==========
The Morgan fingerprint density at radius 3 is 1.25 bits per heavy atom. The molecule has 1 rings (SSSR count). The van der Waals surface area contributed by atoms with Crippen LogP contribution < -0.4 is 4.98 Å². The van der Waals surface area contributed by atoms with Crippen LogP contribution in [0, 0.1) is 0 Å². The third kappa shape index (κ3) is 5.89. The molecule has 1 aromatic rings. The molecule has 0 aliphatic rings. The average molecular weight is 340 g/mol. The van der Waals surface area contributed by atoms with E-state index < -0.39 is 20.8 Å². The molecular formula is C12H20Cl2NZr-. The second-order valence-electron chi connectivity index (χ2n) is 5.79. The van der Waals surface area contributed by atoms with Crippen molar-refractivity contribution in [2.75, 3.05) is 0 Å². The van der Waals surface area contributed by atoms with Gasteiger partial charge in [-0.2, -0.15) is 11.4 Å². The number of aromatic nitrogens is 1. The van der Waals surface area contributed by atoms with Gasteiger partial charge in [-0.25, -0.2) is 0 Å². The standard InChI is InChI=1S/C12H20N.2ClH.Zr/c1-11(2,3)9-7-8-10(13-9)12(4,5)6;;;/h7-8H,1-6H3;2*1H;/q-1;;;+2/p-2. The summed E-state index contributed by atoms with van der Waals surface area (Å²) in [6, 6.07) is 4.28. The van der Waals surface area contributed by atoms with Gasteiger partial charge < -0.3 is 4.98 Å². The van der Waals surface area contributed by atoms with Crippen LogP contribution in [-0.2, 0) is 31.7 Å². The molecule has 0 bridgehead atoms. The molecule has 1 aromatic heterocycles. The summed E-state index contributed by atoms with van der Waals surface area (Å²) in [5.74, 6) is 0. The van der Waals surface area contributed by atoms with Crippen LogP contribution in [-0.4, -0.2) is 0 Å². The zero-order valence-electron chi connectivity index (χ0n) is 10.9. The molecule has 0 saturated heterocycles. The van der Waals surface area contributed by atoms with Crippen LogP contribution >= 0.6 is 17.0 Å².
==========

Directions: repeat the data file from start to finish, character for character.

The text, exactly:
The Morgan fingerprint density at radius 3 is 1.25 bits per heavy atom. The molecule has 1 rings (SSSR count). The van der Waals surface area contributed by atoms with Crippen LogP contribution < -0.4 is 4.98 Å². The van der Waals surface area contributed by atoms with Crippen LogP contribution in [0, 0.1) is 0 Å². The third kappa shape index (κ3) is 5.89. The molecule has 1 aromatic rings. The molecule has 0 aliphatic rings. The average molecular weight is 340 g/mol. The van der Waals surface area contributed by atoms with E-state index < -0.39 is 20.8 Å². The molecular formula is C12H20Cl2NZr-. The second-order valence-electron chi connectivity index (χ2n) is 5.79. The van der Waals surface area contributed by atoms with Crippen molar-refractivity contribution in [2.75, 3.05) is 0 Å². The van der Waals surface area contributed by atoms with Gasteiger partial charge in [-0.2, -0.15) is 11.4 Å². The number of aromatic nitrogens is 1. The van der Waals surface area contributed by atoms with Gasteiger partial charge in [-0.25, -0.2) is 0 Å². The standard InChI is InChI=1S/C12H20N.2ClH.Zr/c1-11(2,3)9-7-8-10(13-9)12(4,5)6;;;/h7-8H,1-6H3;2*1H;/q-1;;;+2/p-2. The summed E-state index contributed by atoms with van der Waals surface area (Å²) in [6, 6.07) is 4.28. The van der Waals surface area contributed by atoms with Gasteiger partial charge < -0.3 is 4.98 Å². The van der Waals surface area contributed by atoms with Crippen LogP contribution in [-0.2, 0) is 31.7 Å². The molecule has 0 bridgehead atoms. The molecule has 1 aromatic heterocycles. The summed E-state index contributed by atoms with van der Waals surface area (Å²) in [5.74, 6) is 0. The van der Waals surface area contributed by atoms with Crippen LogP contribution in [-0.4, -0.2) is 0 Å². The zero-order valence-electron chi connectivity index (χ0n) is 10.9. The molecule has 0 saturated heterocycles. The van der Waals surface area contributed by atoms with Crippen LogP contribution >= 0.6 is 17.0 Å².